ServCity accelerates future autonomous mobility in complex urban environments

The ServCity project has deployed advanced autonomous drive technology in complex urban environments in London, integrated with the city’s infrastructure.

Following three years of research and more than 1,600 autonomous test miles driven, the ServCity consortium partners, including Connected Places Catapult, have developed a blueprint which will help UK cities incorporate advanced autonomous vehicle technologies with city infrastructure. The project also explored how cities could deliver a “Robotaxi” style service in the future for the benefit of city residents and commuters.  

ServCity is jointly funded by the UK government and consortium partners, the government’s £100m Intelligent Mobility fund administered by the Centre for Connected and Autonomous Vehicles (CCAV) and delivered by the UK’s innovation agency, Innovate UK. Over three years, six partners – Nissan, Connected Places Catapult, TRL, Hitachi Europe, the University of Nottingham and SBD Automotive – have been collaborating to develop a blueprint that will guide original equipment manufacturers (OEMs), transport providers and city planners to get ‘CAV-ready’ in the UK’s cities.  

Built upon a 100% electric Nissan LEAF, the ServCity connected and autonomous vehicle (CAV) has successfully completed increasingly challenging validation trials on the roads of London, connected to the Smart Mobility Living Lab (SMLL) in Greenwich. ServCity was able to leverage the full capabilities SMLL which used its network of roadside sensors and a data processing suite to create a futuristic co-operative infrastructure environment, sending new sources of data to the CAV to improve its situational awareness. The infrastructure can detect an object which is not within line or sight of the vehicle (e.g. around a corner or in the distance) and inform the vehicle so that it can manoeuvre to ensure smooth traffic flow, such as changing lane.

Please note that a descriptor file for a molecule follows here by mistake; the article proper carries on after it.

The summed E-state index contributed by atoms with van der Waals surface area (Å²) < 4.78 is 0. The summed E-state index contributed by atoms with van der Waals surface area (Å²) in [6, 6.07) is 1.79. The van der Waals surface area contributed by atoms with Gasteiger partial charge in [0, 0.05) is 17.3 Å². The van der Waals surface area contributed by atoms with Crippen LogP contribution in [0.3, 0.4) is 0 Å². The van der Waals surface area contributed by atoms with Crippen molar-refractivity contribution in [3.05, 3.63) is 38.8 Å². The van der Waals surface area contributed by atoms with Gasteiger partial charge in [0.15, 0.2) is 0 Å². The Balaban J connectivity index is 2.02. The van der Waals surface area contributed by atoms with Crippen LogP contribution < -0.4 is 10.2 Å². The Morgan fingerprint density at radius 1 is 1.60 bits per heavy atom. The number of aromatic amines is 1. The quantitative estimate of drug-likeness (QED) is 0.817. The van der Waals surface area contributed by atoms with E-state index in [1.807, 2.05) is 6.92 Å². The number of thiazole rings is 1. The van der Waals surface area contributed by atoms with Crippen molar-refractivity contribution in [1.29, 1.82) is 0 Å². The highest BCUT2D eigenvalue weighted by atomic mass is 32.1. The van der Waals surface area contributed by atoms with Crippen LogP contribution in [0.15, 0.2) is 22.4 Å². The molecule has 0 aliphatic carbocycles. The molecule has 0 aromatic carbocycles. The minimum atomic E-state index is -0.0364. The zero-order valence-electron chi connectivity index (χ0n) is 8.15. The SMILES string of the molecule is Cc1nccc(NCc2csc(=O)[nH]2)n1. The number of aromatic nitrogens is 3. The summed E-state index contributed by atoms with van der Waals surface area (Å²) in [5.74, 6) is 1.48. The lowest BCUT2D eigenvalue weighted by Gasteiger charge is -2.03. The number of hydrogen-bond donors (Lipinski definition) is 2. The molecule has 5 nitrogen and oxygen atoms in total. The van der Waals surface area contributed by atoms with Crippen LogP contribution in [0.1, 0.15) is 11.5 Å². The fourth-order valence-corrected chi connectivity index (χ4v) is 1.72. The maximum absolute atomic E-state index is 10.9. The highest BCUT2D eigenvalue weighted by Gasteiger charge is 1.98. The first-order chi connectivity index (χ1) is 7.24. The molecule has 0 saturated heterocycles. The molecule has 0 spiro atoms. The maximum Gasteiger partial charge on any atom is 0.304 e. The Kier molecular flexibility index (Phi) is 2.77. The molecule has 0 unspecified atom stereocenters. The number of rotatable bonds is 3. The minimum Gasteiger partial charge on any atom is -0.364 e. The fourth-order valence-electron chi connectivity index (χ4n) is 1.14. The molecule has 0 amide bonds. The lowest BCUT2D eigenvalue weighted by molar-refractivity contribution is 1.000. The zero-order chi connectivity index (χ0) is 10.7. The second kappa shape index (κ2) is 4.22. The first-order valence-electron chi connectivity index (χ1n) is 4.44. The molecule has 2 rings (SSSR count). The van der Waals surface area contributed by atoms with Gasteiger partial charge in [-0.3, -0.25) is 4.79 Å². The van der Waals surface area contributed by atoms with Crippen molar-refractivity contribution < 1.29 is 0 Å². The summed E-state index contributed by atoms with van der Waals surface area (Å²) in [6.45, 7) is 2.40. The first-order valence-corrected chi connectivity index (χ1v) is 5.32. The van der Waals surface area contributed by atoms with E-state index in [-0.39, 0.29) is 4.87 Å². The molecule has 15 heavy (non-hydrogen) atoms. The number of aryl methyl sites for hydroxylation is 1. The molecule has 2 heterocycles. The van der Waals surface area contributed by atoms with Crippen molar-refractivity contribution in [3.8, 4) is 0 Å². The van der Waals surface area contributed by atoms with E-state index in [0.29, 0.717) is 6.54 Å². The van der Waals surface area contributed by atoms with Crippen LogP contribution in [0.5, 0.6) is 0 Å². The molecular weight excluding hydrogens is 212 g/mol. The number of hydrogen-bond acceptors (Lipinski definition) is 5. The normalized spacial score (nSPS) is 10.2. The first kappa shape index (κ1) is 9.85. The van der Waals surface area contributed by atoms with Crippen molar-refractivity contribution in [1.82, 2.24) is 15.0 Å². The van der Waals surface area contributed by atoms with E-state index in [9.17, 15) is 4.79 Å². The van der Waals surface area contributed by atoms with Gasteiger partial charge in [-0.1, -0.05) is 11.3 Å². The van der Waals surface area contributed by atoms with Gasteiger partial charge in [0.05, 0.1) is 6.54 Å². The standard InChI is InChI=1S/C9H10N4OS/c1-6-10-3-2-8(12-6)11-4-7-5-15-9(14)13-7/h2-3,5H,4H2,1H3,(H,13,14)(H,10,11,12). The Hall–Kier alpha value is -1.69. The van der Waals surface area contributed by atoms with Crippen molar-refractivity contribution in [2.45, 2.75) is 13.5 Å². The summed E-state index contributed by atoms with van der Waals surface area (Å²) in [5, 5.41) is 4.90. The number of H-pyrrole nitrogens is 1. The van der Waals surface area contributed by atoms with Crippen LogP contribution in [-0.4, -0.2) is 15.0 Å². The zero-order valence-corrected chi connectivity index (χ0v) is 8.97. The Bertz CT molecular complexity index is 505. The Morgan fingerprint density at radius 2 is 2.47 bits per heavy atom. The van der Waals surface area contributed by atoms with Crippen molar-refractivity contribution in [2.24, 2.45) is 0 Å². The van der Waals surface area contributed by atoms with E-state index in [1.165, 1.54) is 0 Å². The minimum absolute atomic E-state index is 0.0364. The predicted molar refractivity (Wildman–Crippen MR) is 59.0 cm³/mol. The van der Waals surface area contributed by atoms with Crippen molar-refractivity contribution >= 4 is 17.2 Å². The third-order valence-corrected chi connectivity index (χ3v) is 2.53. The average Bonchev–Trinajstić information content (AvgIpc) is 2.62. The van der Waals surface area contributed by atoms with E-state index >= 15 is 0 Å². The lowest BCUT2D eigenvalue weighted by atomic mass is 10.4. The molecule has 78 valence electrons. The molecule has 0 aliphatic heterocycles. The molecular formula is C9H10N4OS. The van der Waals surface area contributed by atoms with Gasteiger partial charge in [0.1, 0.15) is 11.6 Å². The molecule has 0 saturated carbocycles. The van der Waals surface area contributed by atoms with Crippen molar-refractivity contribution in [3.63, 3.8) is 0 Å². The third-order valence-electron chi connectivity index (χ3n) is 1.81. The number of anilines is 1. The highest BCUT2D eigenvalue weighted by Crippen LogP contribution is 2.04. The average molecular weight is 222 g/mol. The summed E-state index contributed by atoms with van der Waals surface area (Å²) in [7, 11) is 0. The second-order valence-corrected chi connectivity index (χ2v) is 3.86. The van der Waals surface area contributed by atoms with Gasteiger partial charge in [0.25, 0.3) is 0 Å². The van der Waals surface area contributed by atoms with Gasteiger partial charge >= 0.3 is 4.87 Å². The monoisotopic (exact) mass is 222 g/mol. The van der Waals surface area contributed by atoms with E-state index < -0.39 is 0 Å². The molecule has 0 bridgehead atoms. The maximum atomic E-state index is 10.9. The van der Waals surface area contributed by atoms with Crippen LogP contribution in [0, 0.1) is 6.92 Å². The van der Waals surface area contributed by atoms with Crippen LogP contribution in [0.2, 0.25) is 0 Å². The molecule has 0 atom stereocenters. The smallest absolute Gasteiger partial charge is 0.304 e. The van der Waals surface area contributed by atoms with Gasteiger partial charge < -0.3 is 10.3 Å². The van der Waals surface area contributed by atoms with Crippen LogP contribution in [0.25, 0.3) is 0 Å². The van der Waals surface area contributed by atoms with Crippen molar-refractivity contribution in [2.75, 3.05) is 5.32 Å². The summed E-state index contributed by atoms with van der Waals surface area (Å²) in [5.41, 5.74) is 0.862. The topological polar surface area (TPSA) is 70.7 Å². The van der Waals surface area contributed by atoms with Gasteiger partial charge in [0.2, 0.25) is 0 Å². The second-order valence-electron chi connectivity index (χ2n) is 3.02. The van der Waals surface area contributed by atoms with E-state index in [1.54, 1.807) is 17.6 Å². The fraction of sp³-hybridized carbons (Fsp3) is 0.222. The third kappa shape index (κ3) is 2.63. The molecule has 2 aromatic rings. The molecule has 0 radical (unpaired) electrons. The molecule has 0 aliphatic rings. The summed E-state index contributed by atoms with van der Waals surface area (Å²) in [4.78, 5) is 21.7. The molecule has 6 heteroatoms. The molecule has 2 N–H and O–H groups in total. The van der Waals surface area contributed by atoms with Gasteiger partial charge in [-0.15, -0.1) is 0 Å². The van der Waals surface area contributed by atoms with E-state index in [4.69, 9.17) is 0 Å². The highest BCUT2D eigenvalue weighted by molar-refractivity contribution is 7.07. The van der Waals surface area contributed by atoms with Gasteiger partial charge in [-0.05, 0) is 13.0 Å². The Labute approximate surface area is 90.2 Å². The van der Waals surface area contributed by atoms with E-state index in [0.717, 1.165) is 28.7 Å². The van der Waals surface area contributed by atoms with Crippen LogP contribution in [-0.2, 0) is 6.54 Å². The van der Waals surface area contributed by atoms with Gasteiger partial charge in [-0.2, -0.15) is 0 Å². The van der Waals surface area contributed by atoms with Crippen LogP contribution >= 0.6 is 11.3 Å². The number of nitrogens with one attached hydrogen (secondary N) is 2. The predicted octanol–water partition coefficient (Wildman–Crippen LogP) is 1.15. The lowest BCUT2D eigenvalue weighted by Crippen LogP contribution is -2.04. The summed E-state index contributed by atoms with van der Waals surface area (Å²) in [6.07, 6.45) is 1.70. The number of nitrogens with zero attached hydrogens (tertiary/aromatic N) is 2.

This project, as with all the previous CAV development projects backed by UK Government funding, is an important means of giving people the confidence that CAVs are safe to introduce on UK roads as well as having a demonstrable benefit to society. To that end, the finale of the project comprises a series of demonstrations to stakeholders where guests can experience first-hand, advanced autonomous drive technologies integrated with CAV-ready infrastructure on the streets of Greenwich. 

Throughout the project Connected Places Catapult has been demonstrating the art of the possible in scaling CAV technologies, and their supporting infrastructure, to help get these vehicles delivering vital services as soon as possible. Based on the potential demand for a CAV service, combined with potential areas of operation, the Catapult has helped create a blueprint that provides a basis for follow-on work by many other organisations and aims to assist and enable the full-scale deployment of an operational Robotaxi service in a UK city. 
Marcel Pooke, Sustainability and GIS Team Lead at Connected Places Catapult